Antibes & Golfe Juan
Antibes and Golfe Juan, set respectively just West and East of the Cap d'Antibes peninsula, each have their own distinctive character; both are attractive destinations for Superyachts.
The Mediterranean town of Antibes has an interesting history stretching back thousands of years. Greek seafarers first began turning the southern corner of the ‘Bay of Angels’ into a trading post known as ‘Antipolis’ - meaning 'the city opposite'. The town has retained much of its ancient charm, with a wonderful climate and scenery attracting thousands of tourists each year. There are 48 beaches along its 25km of coastline. Inside the ramparts is the ‘Old Town’ of Antibes, with its quaint narrow streets, food and flower market.
The marina itself, is home to some of the world's largest yachts. Its 1,600 moorings make it Europe's largest pleasure port. The ancient ramparts contrast with high tech, multi-million dollar floating homes. The IYCA (International Yacht Club of Antibes) can accommodate many of the largest Superyachts around, and is frequently full. Currently, Port Vauban is having a major facelift and extension with the aim of being the best and most ecologically advanced marina in the Med by 2022. Antibes is bustling with suppliers of every product a yacht might need. This ‘mecca’ for yacht crews, offers a large English speaking social scene with numerous bars and restaurants.
Between Antibes and Golfe Juan is the trendy beachside town of Juan-les-Pins, affectionately known as "JLP" among yachties, where the hottest bars and night clubs as well as the softest white sandy beaches can be found. As densely populated in summer as St.Tropez, it is a great spot for people watching, and tourists flock their for the jazz festival.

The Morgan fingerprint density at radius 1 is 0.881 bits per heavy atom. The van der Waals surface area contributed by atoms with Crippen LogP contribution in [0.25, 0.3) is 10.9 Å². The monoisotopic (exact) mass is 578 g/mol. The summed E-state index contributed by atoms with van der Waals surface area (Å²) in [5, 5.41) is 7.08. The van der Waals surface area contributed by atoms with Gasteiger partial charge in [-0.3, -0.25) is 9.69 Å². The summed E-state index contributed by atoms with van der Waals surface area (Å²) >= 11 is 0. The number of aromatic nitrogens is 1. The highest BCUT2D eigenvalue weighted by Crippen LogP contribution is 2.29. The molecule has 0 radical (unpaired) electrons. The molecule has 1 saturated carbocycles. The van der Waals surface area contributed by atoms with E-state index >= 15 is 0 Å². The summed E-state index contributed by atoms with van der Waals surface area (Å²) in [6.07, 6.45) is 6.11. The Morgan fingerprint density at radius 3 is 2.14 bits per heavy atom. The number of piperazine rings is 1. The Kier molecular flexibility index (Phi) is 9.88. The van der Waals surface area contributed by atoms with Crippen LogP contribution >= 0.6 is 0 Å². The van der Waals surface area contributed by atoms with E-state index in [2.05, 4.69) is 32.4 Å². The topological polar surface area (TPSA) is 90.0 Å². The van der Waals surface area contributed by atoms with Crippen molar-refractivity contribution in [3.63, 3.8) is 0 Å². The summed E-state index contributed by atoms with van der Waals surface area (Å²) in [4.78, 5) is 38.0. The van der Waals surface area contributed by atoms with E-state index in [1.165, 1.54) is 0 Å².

Less than 15 minutes from Antibes by car and situated between the Cap d'Antibes to the East and the Cap de la Croisette to the west, Golfe-Juan is a delightful seaside resort that offers superb views of the Lérins Islands and of the Cap d'Antibes. It boasts roughly 1km of narrow sandy beach extending in a shallow curve, lined with tall, elegant palms.
The protected bay of Port Camille Rayon is a natural shelter from inclement weather, and many yachts choose Golfe-Juan as their ‘winter home’. It was on the beach of Golfe-Juan - on March 1st 1815 - that Napoléon Bonaparte landed, following his escape from exile on the island of Elba and gave the order to march first towards Cannes and Grasse, to arrive finally in Paris: the route taken by Napoleon as far as Laffrey, is now famously known as the "Route Napoléon" and is signposted from the centre of Golfe-Juan.